IN 2018, while Andalucian public health allocated 67 per cent of its economic items to hospitals, primary care only received 14.2 per cent.
In the province of Malaga, with 103 municipalities, there are 64 health centres and 75 offices.
Seville, which also has 103 municipalities, has 85 health centres and 88 offices. “The difference in population between the two provinces does not justify this imbalance in terms of primary care resources,” stated sources, who said that the Ministry of Health should make an effort and provide health centres and offices more human and material resources.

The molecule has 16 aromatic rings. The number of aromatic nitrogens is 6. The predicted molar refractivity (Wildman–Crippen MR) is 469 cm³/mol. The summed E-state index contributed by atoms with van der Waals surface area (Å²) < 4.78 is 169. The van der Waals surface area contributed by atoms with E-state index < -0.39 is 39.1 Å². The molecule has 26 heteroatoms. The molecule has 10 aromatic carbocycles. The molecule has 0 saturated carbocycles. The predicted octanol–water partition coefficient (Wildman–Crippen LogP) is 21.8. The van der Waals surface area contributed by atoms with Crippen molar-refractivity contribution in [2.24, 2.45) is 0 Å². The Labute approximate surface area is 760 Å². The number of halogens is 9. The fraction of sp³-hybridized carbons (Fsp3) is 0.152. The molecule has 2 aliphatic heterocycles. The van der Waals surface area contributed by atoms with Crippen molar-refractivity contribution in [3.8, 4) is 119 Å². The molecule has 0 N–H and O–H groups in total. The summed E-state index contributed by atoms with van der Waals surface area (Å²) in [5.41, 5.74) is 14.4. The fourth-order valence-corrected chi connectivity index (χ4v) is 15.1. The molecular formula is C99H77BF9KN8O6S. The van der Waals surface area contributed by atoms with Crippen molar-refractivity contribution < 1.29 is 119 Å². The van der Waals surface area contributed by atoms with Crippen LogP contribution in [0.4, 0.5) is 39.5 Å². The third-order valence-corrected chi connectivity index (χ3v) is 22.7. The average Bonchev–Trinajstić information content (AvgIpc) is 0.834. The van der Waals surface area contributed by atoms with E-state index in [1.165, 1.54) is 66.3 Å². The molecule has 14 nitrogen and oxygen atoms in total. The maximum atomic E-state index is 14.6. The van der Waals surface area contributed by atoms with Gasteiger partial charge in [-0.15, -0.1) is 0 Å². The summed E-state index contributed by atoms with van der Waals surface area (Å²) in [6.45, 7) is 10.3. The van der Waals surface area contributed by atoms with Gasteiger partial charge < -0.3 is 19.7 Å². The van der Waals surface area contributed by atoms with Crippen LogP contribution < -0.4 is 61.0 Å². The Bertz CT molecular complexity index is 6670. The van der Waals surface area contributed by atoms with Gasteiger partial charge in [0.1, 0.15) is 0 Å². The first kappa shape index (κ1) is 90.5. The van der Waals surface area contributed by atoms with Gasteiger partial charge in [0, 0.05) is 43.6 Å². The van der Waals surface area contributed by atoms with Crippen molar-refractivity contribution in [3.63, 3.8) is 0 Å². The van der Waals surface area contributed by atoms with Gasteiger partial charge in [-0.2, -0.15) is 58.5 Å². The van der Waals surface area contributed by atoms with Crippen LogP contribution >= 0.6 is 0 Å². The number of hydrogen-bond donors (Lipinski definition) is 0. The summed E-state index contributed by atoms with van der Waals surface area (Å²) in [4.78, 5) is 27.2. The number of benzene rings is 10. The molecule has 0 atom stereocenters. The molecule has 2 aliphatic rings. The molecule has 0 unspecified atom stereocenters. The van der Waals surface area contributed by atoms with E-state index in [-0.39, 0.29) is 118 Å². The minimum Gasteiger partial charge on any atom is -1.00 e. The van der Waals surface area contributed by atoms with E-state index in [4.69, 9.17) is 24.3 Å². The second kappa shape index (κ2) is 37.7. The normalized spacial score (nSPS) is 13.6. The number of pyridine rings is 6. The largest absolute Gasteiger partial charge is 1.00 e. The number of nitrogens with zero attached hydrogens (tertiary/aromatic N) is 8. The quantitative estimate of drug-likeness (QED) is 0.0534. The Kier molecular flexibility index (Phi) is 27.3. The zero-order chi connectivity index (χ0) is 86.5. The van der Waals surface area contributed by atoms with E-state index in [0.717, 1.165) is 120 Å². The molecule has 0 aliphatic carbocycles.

Both the Medical Union of Malaga (SMA) and the ‘Basta ya’ platform, formed by family doctors and primary care paediatricians, have pointed out the need for an increase in staff so that physicians have more time to see patients. They also ask that there be a reduction of bureaucracy in the health centres so that doctors do not carry out as many administrative tasks.
A study prepared by ‘Basta ya’ indicates that the main problem seen in primary care centres is work overload associated with low salary.
Nurses also request an increase in staff in primary care in order to provide a better service to the patients they serve.